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Florida House Subcommittee Stands Firm on Self-defense

Friday, November 8, 2013

As we reported last week, stand-your-ground laws--under which peaceful, law-abiding persons can defend themselves without first having to retreat from their assailants--have come under attack by those who would do away with the right of self-defense altogether.   According to such people, ordinary Americans are too prejudiced to be trusted to exercise their rights.  Opponents of self-defense have shown themselves willing to stoop to any level to smear those who support strong self-defense laws, even portraying the mere act of owning a gun as evidence of racism.

While such outrageous and unfounded tactics are nothing new, they have gained renewed popularity in the wake of the highly-publicized case of George Zimmerman and Trayvon Martin.  Despite highly-dubious reporting on that case and despite the fact that most media outlets now recognize that  retreat was not a decisive issue in the case, it has become a rallying cry that is supposed to silence all support for the law.  Fortunately, that has not happened.  Supporters of the stand-your-ground concept have continued to stand with peaceful, law-abiding persons and against criminal aggressors in defending this long-established principle of American law.    

On Thursday, the Florida House Criminal Justice Subcommittee held a five-hour hearing on HB 4003, heralded by its supporters as the first bill ever introduced to repeal a stand-your-ground law.  The hearing was reported to be a "direct result of a 31-day protest against the law from the Dream Defenders, a group of young activists who camped out at the Florida Capitol, vowing not to leave until Gov. Rick Scott held a special session to discuss the law." Predictably, opponents of the law resorted to their usual divisive and emotionally-charged tactics, absurdly claiming, "The law we are speaking about rests only on fear, on prejudice, and on hate."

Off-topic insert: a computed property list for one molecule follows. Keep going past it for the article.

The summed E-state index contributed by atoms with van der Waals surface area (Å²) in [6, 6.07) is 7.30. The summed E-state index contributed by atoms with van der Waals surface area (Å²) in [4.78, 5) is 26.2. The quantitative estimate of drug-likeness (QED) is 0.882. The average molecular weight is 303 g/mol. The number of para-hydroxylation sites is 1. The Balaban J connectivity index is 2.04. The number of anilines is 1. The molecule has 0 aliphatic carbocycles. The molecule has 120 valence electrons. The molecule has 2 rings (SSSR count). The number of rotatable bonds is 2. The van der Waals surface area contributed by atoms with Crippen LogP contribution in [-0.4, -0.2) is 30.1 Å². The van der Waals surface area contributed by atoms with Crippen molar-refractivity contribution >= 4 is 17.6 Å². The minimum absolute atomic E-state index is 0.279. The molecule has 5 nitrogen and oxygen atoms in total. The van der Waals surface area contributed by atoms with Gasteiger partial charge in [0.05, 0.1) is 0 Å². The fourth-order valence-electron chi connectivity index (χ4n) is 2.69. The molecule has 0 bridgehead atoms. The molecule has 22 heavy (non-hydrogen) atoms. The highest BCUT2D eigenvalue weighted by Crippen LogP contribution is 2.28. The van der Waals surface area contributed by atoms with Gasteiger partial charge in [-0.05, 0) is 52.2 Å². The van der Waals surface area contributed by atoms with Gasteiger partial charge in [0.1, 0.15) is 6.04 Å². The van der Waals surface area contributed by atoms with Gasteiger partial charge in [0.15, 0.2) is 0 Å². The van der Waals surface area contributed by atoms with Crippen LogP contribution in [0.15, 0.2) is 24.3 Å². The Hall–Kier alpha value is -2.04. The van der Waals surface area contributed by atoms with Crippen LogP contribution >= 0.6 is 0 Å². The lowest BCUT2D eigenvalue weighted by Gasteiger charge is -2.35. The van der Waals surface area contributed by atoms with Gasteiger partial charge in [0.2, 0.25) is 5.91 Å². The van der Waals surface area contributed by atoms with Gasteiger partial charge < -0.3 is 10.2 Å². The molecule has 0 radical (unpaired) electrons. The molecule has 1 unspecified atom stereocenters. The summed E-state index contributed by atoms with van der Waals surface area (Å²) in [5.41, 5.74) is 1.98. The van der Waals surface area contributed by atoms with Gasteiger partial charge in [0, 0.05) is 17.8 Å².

As Marion Hammer, testifying on behalf of NRA and Unified Sportsman of Florida, noted in her remarks, "A duty to retreat in the face of attack protects the life and safety of an attacker and jeopardizes the life and safety of a victim."  Supporters of Florida's stand-your-ground statute have repeatedly explained that its protections are not available to a person who is "engaged in an unlawful activity" or "[i]nitially provokes the use of force against himself or herself."  They only apply, moreover, when the person has an actual and objectively reasonable belief that force is necessary to "prevent death or great bodily harm" or "to prevent the commission of a forcible felony." 

Ms. Hammer's testimony therefore aptly characterized the duty to retreat as signaling "that the justice system places more value on the life of a criminal than the life of a victim."  On the other hand, the stand-your-ground law, as Ms. Hammer observed, "puts the rights of victims ahead of the rights of criminals."

These are not complicated concepts.  They are intuitive and of universal applicability.  That's probably why Florida's 2005 stand-your ground law passed unanimously in the Senate and with overwhelming (94 to 20), bipartisan support in the House.  It's also likely why the Subcommittee on Thursday voted down HB 4003, 11 to 2. 

Rest assured, the attacks against stand-your-ground and self-defense will continue.  Stay tuned to these alerts for further developments.  In the meantime, we thank those who remained on the side of the law-abiding, including Chairman Gaetz (R), Vice Chairman Pilon (R), and Ranking Member Slosberg (D), and Reps. Clelland (D), Eagle (R), Grant (R), Harrell (R), Hood (R), Hutson (R), Kerner (D), and Van Zant (R).

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Established in 1975, the Institute for Legislative Action (ILA) is the "lobbying" arm of the National Rifle Association of America. ILA is responsible for preserving the right of all law-abiding individuals in the legislative, political, and legal arenas, to purchase, possess and use firearms for legitimate purposes as guaranteed by the Second Amendment to the U.S. Constitution.